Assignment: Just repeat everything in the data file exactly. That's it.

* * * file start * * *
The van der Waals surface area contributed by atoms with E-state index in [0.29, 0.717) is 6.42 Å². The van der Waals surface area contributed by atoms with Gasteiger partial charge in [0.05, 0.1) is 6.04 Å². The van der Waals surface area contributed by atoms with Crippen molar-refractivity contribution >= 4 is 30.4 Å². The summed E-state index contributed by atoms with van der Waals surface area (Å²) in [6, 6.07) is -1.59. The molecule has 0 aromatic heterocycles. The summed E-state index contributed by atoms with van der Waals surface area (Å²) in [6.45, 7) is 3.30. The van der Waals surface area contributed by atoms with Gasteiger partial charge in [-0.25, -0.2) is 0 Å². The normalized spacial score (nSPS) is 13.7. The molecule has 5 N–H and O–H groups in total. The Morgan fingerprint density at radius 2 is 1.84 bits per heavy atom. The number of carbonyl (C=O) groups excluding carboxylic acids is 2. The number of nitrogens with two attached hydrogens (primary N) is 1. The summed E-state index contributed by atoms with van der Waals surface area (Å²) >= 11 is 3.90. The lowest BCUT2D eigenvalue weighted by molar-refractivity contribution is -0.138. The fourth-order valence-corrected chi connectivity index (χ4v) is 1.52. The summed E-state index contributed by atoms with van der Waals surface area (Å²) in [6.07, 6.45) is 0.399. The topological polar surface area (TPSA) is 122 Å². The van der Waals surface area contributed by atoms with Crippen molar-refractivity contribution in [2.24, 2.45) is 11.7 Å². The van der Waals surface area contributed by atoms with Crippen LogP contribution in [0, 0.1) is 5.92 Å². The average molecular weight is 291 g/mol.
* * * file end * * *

The van der Waals surface area contributed by atoms with E-state index in [0.29, 0.717) is 6.42 Å². The van der Waals surface area contributed by atoms with Gasteiger partial charge in [0.05, 0.1) is 6.04 Å². The van der Waals surface area contributed by atoms with Crippen molar-refractivity contribution >= 4 is 30.4 Å². The summed E-state index contributed by atoms with van der Waals surface area (Å²) in [6, 6.07) is -1.59. The molecule has 0 aromatic heterocycles. The summed E-state index contributed by atoms with van der Waals surface area (Å²) in [6.45, 7) is 3.30. The van der Waals surface area contributed by atoms with Gasteiger partial charge in [-0.25, -0.2) is 0 Å². The normalized spacial score (nSPS) is 13.7. The molecule has 5 N–H and O–H groups in total. The Morgan fingerprint density at radius 2 is 1.84 bits per heavy atom. The number of carbonyl (C=O) groups excluding carboxylic acids is 2. The number of nitrogens with two attached hydrogens (primary N) is 1. The summed E-state index contributed by atoms with van der Waals surface area (Å²) >= 11 is 3.90. The lowest BCUT2D eigenvalue weighted by molar-refractivity contribution is -0.138. The fourth-order valence-corrected chi connectivity index (χ4v) is 1.52. The summed E-state index contributed by atoms with van der Waals surface area (Å²) in [6.07, 6.45) is 0.399. The topological polar surface area (TPSA) is 122 Å². The van der Waals surface area contributed by atoms with Crippen molar-refractivity contribution in [2.24, 2.45) is 11.7 Å². The van der Waals surface area contributed by atoms with Crippen LogP contribution in [0, 0.1) is 5.92 Å². The average molecular weight is 291 g/mol.